Journal Article

Liver Toxicity in Epidemiological Cohorts

Stephen Becker

in Clinical Infectious Diseases

Published on behalf of Infectious Diseases Society of America

Volume 38, issue Supplement_2, pages S49-S55
Published in print March 2004 | ISSN: 1058-4838
Published online March 2004 | e-ISSN: 1537-6591 | DOI: http://dx.doi.org/10.1086/381447
Liver Toxicity in Epidemiological Cohorts

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Hepatotoxicity has been demonstrated to be associated with antiretroviral therapy. Previous studies have included small numbers of patients and, thus, were unable to produce adequate statistical comparisons. I review data analyses from the Amsterdam, CHORUS, ICONA and Target studies (5133 patients), which were conducted by a number of investigators. There were differences between the cohorts with respect to the incidence of viral hepatitis and definitions of hepatotoxicity used. However, in all cohorts, hepatotoxicity in human immunodeficiency virus type 1-infected patients was significantly associated with coinfection with viral hepatitis. In 3 cohorts, elevated baseline alanine aminotransferase levels predicted subsequent hepatotoxicity. Overall, there was a low incidence of long-term hepatotoxicity in these cohorts and no consistent association between a particular drug or drug class. Nevirapine use within the first 12 weeks after initiation of therapy with this drug and ritonavir use are associated with increased risk of antiretroviral-associated hepatotoxicity.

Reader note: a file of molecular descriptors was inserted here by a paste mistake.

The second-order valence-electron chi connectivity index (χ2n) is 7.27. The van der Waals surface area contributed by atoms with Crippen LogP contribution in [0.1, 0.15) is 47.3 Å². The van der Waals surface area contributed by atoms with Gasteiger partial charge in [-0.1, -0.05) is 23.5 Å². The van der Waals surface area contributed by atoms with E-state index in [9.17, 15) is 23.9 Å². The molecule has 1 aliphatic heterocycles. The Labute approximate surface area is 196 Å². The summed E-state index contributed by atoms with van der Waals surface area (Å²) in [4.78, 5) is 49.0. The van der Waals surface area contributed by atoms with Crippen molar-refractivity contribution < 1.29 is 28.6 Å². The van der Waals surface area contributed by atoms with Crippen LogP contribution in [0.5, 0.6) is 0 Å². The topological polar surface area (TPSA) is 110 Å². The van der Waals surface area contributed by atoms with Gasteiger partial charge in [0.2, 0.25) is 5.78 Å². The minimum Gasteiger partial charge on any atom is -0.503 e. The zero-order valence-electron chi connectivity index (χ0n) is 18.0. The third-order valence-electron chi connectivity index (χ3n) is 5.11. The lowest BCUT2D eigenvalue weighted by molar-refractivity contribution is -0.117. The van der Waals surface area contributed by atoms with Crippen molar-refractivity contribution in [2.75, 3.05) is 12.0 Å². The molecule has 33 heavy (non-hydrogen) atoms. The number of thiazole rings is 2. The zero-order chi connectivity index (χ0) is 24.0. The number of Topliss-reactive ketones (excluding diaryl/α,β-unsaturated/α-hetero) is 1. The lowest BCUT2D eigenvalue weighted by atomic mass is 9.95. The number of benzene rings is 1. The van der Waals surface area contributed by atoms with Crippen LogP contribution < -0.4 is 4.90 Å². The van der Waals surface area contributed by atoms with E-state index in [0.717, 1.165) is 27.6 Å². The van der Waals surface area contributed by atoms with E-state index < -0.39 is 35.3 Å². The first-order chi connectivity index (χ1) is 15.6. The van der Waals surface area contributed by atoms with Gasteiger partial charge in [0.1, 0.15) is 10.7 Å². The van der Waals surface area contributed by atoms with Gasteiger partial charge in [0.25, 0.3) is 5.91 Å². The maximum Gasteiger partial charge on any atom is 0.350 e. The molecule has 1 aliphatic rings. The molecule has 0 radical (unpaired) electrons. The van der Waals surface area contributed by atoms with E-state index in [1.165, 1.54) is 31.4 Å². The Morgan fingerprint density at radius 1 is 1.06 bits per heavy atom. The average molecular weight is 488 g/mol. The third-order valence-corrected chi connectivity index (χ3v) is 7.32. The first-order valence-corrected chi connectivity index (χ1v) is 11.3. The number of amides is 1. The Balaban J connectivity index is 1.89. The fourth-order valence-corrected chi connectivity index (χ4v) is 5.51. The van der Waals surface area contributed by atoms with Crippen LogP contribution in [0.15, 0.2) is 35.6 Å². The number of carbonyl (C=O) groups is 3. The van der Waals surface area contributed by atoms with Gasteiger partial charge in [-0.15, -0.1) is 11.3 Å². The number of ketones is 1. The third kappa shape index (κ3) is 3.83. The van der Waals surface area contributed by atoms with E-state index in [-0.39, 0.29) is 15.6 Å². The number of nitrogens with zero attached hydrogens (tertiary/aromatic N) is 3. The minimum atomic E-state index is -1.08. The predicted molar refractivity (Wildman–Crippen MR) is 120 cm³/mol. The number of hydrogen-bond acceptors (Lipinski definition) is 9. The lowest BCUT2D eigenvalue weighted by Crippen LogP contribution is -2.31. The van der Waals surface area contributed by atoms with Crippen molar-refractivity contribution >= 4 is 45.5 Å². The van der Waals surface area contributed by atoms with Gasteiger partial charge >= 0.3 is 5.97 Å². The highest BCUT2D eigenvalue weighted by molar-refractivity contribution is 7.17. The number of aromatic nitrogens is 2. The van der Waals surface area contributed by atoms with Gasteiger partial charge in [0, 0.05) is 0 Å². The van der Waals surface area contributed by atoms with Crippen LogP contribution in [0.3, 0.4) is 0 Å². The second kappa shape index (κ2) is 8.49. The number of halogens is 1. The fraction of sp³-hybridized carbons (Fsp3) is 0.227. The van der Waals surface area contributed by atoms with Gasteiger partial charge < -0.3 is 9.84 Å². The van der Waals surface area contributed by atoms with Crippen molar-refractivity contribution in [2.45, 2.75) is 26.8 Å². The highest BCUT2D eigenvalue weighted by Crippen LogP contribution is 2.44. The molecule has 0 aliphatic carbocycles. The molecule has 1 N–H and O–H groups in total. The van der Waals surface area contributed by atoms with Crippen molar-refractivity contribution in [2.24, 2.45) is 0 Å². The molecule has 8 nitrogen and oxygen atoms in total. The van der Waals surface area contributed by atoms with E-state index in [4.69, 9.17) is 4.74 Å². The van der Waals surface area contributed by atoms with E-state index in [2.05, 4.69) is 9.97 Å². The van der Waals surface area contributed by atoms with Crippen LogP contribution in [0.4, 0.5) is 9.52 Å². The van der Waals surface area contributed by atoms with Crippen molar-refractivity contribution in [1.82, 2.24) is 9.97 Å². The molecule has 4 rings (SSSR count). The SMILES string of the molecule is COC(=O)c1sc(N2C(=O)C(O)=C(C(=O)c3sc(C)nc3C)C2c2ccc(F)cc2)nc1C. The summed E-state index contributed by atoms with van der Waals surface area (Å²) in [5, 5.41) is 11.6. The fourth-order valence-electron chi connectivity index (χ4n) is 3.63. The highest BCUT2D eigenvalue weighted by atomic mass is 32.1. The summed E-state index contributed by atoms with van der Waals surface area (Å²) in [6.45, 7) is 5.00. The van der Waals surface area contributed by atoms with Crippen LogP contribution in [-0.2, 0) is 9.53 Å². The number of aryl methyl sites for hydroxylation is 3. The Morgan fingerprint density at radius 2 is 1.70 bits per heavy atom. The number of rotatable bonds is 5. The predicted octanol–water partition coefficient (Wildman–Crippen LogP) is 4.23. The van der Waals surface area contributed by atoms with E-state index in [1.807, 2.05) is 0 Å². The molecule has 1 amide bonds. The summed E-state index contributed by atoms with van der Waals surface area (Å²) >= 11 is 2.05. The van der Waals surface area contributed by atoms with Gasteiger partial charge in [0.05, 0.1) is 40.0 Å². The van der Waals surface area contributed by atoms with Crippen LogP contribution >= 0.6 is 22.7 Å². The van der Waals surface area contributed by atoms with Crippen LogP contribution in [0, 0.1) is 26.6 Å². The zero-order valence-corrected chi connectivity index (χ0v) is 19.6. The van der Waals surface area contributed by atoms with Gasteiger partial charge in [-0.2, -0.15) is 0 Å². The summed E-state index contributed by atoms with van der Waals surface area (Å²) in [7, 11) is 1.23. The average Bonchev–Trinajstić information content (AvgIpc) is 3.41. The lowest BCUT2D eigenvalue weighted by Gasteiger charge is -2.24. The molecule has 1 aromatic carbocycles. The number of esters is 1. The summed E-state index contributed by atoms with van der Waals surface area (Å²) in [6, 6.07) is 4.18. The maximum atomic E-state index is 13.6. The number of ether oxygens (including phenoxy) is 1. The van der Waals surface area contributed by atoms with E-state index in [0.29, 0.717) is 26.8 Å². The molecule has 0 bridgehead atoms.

Journal Article.  2827 words.  Illustrated.

Subjects: Infectious Diseases ; Immunology ; Public Health and Epidemiology ; Microbiology

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